Scientific name: Melolontha melolontha
Size: Approx 30mm long
Distribution: Found throughout the UK, but more frequently seen in the south. In places where they're found, cockchafers are usually in large numbers
Months seen: Seen flying at dusk from May to July
Life span: Adult beetles live for up to 8 weeks
Habitat: Woodland, farmland, and gardens
Food: Adult cockchafers feed on leaves, and a favourite is the oak tree
Special features: Cockchafers tend to swarm around trees and bushes, as they feed on the leaves. The wing cases of the adult beetles are covered in tiny grey hairs, giving them a dusty appearance. They're quite clumsy in flight, often colliding into things as they wobble about in the air. Their wings also make a loud buzzing sound as they fly.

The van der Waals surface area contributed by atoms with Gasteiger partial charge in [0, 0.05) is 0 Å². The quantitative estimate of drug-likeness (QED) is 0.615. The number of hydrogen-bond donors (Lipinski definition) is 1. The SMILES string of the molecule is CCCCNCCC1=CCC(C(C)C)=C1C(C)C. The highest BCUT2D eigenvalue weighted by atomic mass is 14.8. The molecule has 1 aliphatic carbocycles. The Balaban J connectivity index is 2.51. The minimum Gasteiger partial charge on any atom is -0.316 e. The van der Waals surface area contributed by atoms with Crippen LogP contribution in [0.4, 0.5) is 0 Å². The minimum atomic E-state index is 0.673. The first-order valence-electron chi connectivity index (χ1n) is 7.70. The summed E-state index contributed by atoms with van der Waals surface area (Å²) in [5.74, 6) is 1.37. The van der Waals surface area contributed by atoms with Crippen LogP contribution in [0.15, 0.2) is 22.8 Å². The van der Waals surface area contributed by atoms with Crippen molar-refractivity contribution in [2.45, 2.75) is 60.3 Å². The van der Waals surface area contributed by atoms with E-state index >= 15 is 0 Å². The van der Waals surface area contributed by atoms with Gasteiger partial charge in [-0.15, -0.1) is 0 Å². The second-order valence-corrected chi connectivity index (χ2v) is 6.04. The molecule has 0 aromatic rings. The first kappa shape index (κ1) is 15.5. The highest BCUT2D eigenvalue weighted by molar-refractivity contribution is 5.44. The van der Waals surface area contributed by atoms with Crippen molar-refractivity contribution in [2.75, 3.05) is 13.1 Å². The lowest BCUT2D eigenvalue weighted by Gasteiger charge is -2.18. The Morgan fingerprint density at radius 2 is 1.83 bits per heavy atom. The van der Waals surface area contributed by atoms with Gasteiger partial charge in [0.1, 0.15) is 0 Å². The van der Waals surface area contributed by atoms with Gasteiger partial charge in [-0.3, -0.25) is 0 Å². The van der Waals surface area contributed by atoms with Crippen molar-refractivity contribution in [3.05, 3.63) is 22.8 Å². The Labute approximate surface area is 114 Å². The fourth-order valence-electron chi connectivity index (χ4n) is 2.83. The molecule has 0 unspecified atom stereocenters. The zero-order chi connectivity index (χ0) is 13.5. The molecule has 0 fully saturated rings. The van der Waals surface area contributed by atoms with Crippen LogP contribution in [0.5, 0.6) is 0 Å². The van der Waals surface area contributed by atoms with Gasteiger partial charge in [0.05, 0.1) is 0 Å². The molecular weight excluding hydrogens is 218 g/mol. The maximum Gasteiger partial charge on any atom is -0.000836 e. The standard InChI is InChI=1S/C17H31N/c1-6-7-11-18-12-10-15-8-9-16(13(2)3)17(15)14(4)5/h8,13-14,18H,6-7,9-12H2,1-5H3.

The cockchafer has a three year life cycle. After mating the female digs down about 20cm into the soil to lay between 10 and 20 eggs. The eggs hatch after 21 days and the larvae remain in the soil for a further two years feeding on plant roots.
The cockchafer larvae are creamy-white in colour, with a brown head. They're equipped with a strong pair of pincers for chewing. If you pick one up it will make a squeaking sound by rubbing a row of pegs on its hind legs against its middle legs.
When they are about 5cm long they pupate in the soil. After pupation, the adult beetles emerge in October, but remain in the soil until the following spring.
Cockchafers are sometimes called 'May Bugs' because of the month they appear. In Suffolk they're also known as 'Billy Witches'.